Cris Collinsworth, the ubiquitous NFL analyst, recently started up a conversation at FootballPros.com about the best players in each franchise not in the hall of fame. Collinsworth is hoping to eventually narrow his list down to one player per team. For the Eagles, there are six players under consideration. Let's take a look at each player's case.
Eric Allen – Allen started all 16 games for the Eagles as a rookie in 1988, setting the stage for his productive and reliable career. In fact, in his first ten seasons in the league, Allen only missed one game. But he wasn't just on the field as a bystander, Allen made plenty of plays – specifically 54 career interceptions (eight of which he returned for touchdowns) and 735 tackles. Allen was named to the Pro Bowl six times and was once rewarded with All-Pro honors. He compares favorably to Hall of Famers Larry Wilson and Darrell Green.
Harold Carmichael – When judged against the context of his time, as all players should be, Carmichael may have the best case of all. His 14-year career including four Pro Bowl appearances and three seasons with over 1,000 yards receiving. Carmichael caught 590 balls over 8,985 yards receiving over his career. While those numbers may not jump off the page, consider that Carmichael was playing in a time when the passing game was much less explosive.
Also the consummate red zone threat, Carmichael's 79 career receiving touchdowns are 21st all-time. Finally, consider the comparison to his contemporary John Stallworth, who was voted to the Hall of Fame in 2002 on the strength of his career with the Pittsburgh Steelers. Both players were named to four Pro Bowls, but Carmichael outpaced Stallworth in receptions, receiving yards and touchdowns. He just had the misfortune to play for some middling teams throughout the 1970's. For more on Carmichael's Hall of Fame credentials, click here.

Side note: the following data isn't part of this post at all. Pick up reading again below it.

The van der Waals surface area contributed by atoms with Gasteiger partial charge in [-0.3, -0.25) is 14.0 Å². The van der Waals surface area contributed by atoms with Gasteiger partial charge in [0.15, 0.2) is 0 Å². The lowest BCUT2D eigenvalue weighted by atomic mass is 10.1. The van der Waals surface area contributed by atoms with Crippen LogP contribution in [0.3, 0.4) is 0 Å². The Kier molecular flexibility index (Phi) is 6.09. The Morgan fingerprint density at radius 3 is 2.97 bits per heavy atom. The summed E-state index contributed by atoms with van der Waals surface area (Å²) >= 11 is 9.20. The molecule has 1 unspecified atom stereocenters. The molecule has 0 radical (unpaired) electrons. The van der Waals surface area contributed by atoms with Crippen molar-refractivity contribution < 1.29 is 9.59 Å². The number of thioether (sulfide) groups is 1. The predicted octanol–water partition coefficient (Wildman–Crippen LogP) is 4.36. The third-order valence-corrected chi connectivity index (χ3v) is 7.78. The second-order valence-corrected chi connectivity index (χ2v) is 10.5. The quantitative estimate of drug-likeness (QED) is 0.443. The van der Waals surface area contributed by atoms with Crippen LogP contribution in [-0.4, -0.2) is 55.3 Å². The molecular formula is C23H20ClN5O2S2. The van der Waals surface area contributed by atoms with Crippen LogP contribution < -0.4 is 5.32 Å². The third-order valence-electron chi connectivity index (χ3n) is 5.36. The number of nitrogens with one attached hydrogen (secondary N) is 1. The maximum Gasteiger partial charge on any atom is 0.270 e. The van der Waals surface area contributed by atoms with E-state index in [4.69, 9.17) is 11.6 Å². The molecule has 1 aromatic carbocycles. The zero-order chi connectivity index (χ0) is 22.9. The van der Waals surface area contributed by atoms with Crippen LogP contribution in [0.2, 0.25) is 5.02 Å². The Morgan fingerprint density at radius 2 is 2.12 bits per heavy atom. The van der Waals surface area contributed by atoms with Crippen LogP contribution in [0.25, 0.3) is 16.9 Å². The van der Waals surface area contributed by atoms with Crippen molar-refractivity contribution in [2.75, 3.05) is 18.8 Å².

Randall Cunningham – Cunningham played for 16 seasons and was named to the Pro Bowl four times, including three times during his 11-year tenure with the Eagles. Cunningham was named the Bert Bell Player of the Year three times, and was also named the Player of the Year by the Pro Football Writers Association in 1990. Over his career, he threw for 29,979 yards, 207 touchdowns and 134 interceptions for a quarterback rating of 81.5.
Of course, Cunningham's value was derived from more than his rocket right arm. His 4,928 rushing yards are the most in NFL history for a quarterback (though Michael Vick is close behind). It's also worth noting that, according to Pro Football Reference, among the most similar players to Cunningham over his career are presumable Hall of Famer Kurt Warner and Hall of Famers Sonny Jurgensen and Joe Namath.
Ron Jaworski –Jaworski compiled a 73-69-1 career record over his 15-year career, but that hardly tells the full story for one of the two men to quarterback the Eagles to the Super Bowl. Jaworski was named the Bert Bell Player of the Year in 1980, when he led the Eagles to the Super Bowl on the heels of 27 touchdowns and only 12 interceptions. For his career, "Jaws" put up 28,190 passing yards, 179 touchdowns and 164 interceptions for a 72.8 quarterback rating.
Seth Joyner – A rock-solid linebacker for the Eagles during the mid-80's and early-90's, Joyner turned out to be quite the find as an 8th-round pick in 1986. Joyner was named to three Pro Bowls during his 12-year career, during which he totaled 52.0 sacks, 24 interceptions, 12 fumble recoveries and 1,056 tackles. Joyner's play-making ability is so unique, in fact, that he is the only player in NFL history with over 50.0 sacks and over 20 interceptions. Only one other player, Wilber Marshall, even qualifies for the 40-20 club.
Clyde Simmons – Reggie White's long-time sack partner, Simmons was named to two Pro Bowls in his 15-year career, including one All-Pro season in 1992, when he posted an astounding 19.0 sacks (the ninth-best single season total in history). He had four double-digit sack seasons, helping him get to 121.5 sacks over his career, good for 14th all-time.